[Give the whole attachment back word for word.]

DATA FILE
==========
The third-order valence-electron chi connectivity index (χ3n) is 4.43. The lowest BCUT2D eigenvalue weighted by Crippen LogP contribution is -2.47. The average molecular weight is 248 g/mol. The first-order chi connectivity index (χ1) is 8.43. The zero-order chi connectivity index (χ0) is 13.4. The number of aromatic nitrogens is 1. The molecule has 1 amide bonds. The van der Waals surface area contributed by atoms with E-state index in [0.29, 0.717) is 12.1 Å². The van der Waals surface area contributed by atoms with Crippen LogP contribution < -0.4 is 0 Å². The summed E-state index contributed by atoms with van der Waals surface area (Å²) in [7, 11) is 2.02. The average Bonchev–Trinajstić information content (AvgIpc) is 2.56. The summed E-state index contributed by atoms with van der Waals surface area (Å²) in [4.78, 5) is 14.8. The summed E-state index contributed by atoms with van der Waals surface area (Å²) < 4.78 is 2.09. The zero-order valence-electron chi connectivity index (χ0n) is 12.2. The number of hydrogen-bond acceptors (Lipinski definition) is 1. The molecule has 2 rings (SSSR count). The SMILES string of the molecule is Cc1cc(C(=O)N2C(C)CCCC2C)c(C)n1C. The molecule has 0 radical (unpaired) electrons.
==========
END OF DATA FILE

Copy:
The third-order valence-electron chi connectivity index (χ3n) is 4.43. The lowest BCUT2D eigenvalue weighted by Crippen LogP contribution is -2.47. The average molecular weight is 248 g/mol. The first-order chi connectivity index (χ1) is 8.43. The zero-order chi connectivity index (χ0) is 13.4. The number of aromatic nitrogens is 1. The molecule has 1 amide bonds. The van der Waals surface area contributed by atoms with E-state index in [0.29, 0.717) is 12.1 Å². The van der Waals surface area contributed by atoms with Crippen LogP contribution < -0.4 is 0 Å². The summed E-state index contributed by atoms with van der Waals surface area (Å²) in [7, 11) is 2.02. The average Bonchev–Trinajstić information content (AvgIpc) is 2.56. The summed E-state index contributed by atoms with van der Waals surface area (Å²) in [4.78, 5) is 14.8. The summed E-state index contributed by atoms with van der Waals surface area (Å²) < 4.78 is 2.09. The zero-order valence-electron chi connectivity index (χ0n) is 12.2. The number of hydrogen-bond acceptors (Lipinski definition) is 1. The molecule has 2 rings (SSSR count). The SMILES string of the molecule is Cc1cc(C(=O)N2C(C)CCCC2C)c(C)n1C. The molecule has 0 radical (unpaired) electrons.